If the Leadership Industry has a purpose, it is, ostensibly, to improve leadership. To develop leaders in the private, public, and nonprofit sectors who are ethical and effective.
Leadership has been a growth business primarily in the West, in liberal democracies in which countless groups and organizations have poured countless sums into countless other groups and organization that profess to teach how to lead.
But, on this particular morning, the morning of January 16, 2019, the evidence that the Leadership Industry has succeeded at its primary task – improving leadership in countries such as the United States and Great Britain – is woefully lacking. The fabled Anglo-American alliance is nowhere so apparent at this moment as in the crisis of governance that is traumatizing them both.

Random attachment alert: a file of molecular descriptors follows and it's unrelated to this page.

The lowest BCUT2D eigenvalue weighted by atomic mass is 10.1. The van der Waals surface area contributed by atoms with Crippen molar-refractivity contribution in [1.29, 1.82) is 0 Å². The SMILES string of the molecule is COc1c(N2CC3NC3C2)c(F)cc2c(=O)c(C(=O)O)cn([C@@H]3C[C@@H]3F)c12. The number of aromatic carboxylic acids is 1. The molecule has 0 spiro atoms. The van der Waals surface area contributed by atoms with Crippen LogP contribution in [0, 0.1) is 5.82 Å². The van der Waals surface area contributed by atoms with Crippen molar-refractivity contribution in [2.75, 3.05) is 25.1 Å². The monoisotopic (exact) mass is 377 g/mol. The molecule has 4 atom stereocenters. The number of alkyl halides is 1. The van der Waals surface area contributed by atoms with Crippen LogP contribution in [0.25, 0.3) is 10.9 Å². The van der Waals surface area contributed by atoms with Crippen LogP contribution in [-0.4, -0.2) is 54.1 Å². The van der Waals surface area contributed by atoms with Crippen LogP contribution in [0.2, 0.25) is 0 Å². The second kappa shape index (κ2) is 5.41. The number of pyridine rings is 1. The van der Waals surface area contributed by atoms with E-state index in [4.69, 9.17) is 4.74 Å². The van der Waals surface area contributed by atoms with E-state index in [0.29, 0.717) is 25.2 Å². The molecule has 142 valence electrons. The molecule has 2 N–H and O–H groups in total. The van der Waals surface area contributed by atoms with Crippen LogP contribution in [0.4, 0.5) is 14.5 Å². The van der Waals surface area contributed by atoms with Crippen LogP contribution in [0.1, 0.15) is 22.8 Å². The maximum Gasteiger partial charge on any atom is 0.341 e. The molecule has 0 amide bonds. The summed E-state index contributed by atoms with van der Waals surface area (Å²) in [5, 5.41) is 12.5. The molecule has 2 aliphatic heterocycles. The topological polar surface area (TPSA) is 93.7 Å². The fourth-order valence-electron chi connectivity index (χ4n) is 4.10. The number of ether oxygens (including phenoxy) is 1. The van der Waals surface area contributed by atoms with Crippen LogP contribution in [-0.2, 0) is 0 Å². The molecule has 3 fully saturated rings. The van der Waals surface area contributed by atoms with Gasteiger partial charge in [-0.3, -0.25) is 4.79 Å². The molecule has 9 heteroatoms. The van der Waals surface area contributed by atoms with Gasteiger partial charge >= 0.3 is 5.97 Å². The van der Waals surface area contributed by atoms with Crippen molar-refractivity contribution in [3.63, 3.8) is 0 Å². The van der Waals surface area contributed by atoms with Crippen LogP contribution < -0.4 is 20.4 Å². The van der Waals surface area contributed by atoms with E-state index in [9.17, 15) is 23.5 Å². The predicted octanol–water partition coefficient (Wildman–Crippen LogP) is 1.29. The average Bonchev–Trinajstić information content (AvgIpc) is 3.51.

It is easy enough to blame others – the Russians, to take the most obvious example – for the mess in which we find ourselves. It is similarly easy to blame single individuals such as Donald Trump for his corruption and ineptitude, and Theresa May for her cluelessness and clumsiness.
But the crisis of democratic governance is primarily internal not external. And it is systemic – that is, it is about leaders, and about followers, and about the contexts within which leaders and followers are situated in the first quarter of the 21st century.
The Leadership Industry has, so far, been demonstrably unable and, or, unwilling, to address the complexities to which I allude. It has continued to skim the surface. It has continued to avoid the hard work that is necessary if ever it is to make a significant difference. And it has continued to suffer standards that are far, far, lower than they should be. Until these things change, the Industry has no hope of contributing in a meaningful way to stilling the waters that roil many if not most Western democracies.